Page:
Tuesday, June 4, 2013

What Some Opportunistic Farms Have Done to Increase Income

A friend recommended a book I’ve since bought because I found it so intriguing.  You might, too.  It’s actually a newsprint magazine type of about 95 pages, called Money-Making Ideas to Boost Farm Income.  I am going to list some of the ideas for you.  I won’t elaborate on them much, but if you want more information or want to get the publication for yourself,  (under $15) just email me for details. 

Though you may not be able to use these ideas for your own farm, they are meant to inspire you to think creatively! 

Zebra Ranching:  They can go for $2500 to $10,000 each depending on many factors.  Buyers are movie production companies, novelty pet owners, and zoos.   

Ears of Corn painted to look like a flag.  Sky’s the limit on possibilities. 

A farmer in Wisconsin started a prebuilt cabin business.  He and staff build them in a building, then disassemble, transport and set up at the buyers place.
A North Dakota woman started a cow milking service, giving dairy farmers a chance to get away once in a while.
A Florida farmer began a side line during the fishing season of raising crickets which are then sold through bait shops.  Another raises worms for the same purpose.
A German farmer milks horses and sells the milk to soap makers.  Apparently the milk is high in hormones so it is highly prized for $20 a pound soap to make skin younger and softer.
Tawanda Farm in California, run by two women, sells half and whole lamb meat  packages and half and quarter steer meat packages plus small specialty meat packages—all by mail. 
An Oregon farmer raises bamboo for the shoots, and for winter fodder for animals (20% protein) and alternative wood products.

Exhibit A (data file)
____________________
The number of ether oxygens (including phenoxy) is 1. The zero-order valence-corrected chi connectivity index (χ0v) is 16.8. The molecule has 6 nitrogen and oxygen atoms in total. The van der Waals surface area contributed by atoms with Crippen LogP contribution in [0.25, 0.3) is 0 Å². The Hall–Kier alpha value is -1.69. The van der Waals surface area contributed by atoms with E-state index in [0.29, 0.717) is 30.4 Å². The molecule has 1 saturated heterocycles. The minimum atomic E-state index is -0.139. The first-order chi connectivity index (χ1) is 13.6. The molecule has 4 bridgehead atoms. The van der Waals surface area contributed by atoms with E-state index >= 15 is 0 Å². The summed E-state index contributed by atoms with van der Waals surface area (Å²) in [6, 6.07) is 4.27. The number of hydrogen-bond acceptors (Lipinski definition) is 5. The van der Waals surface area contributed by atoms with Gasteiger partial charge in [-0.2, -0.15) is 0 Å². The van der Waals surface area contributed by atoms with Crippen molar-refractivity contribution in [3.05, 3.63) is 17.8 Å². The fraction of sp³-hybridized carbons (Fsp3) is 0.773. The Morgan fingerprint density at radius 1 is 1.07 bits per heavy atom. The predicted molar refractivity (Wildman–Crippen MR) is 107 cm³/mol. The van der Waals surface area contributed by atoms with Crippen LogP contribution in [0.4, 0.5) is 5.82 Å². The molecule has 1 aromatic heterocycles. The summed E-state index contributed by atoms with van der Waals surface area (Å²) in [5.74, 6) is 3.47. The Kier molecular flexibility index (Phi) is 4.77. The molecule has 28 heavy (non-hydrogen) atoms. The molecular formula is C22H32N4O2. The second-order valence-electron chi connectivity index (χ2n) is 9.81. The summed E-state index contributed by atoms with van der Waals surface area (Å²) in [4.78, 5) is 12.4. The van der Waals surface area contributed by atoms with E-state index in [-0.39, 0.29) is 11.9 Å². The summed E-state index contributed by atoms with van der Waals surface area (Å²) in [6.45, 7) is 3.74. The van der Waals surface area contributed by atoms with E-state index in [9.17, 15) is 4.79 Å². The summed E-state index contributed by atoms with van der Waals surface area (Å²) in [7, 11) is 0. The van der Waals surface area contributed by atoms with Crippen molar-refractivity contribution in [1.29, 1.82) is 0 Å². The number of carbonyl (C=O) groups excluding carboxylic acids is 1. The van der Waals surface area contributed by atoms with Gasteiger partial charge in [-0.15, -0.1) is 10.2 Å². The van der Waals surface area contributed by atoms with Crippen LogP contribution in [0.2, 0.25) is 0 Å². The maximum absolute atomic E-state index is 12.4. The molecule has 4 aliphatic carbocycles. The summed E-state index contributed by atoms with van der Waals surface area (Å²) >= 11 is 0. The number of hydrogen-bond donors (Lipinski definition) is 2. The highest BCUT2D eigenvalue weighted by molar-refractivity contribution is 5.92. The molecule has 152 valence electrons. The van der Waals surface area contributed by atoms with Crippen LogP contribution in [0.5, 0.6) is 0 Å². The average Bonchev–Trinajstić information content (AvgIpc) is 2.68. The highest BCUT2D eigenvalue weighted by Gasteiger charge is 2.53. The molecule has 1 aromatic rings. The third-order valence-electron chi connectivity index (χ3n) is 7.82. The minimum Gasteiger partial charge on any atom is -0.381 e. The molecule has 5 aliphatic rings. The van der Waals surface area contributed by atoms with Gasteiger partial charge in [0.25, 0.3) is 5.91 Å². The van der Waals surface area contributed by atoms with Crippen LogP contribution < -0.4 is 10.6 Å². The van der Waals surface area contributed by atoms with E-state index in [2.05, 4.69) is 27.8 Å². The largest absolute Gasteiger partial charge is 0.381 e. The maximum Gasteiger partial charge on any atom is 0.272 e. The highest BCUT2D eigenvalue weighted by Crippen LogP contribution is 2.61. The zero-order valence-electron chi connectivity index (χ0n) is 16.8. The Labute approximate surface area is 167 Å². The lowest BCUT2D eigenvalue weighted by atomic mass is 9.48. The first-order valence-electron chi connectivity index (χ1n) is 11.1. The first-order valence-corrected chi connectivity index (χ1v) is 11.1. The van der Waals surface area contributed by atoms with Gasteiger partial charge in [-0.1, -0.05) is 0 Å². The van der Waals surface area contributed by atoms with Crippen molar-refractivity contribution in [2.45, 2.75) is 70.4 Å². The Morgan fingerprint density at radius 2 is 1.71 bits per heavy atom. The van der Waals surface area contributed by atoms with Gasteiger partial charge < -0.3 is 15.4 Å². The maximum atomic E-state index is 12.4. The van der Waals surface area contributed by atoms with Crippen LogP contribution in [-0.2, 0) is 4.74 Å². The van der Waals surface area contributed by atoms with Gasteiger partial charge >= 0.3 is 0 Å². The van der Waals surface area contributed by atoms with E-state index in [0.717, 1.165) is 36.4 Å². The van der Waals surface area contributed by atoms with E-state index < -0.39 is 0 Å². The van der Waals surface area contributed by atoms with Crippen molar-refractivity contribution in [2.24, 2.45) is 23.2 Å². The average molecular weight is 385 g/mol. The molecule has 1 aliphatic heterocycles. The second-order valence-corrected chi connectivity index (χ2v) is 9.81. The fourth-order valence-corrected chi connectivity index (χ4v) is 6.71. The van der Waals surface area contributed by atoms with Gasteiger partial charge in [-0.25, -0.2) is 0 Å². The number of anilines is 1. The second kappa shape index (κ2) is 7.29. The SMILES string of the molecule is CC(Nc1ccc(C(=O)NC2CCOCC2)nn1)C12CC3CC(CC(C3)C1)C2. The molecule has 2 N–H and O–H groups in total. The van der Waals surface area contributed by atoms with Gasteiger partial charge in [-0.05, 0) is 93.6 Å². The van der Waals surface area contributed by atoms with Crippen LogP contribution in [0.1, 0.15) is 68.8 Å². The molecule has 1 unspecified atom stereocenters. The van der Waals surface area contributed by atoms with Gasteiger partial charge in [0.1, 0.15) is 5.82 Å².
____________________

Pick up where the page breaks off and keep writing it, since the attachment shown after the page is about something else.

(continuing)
Another Oregon farmer raises Caracal Cats to sell as pets.  They go for $1500 to $2000, at least in 1997.
If you already have skills with fiber, here’s an idea.  A Washington woman will spin and knit or felt pet hair into clothing, rugs or wall hangings for people.  Mostly dog hair but also chinchilla, wolf and cat.
A Virginia farmer (in 2003) turned 2.5 acres into $125,000 in income by careful growing and marketing of chile peppers and a few herbs.
A Louisiana farmer raises alligators for meat and hides, and red-ear slider turtles for the eggs.
Different types of animals raised for profit—wild boars in Minnesota, Zimbabwe cattle in Texas, and Yaks in Colorado, all white deer in Pennsylvania.
Potato grower in Idaho specializes in old time varieties, many of them from the 1800’s.  He sell spuds, and seeds.
Woman in Minnesota started a jam and jelly business to use the wild plums found on their farm.  Her varieties are all natural and low sugar including some no sugar varieties.  The family hosts a Harvestfest in October with pumpkin painting hayrides and other activities.  Hey, I’ve been saying to do this!
An Iowa farmer created a pet cemetery and now includes horses.  He’s expanded to include cremation.

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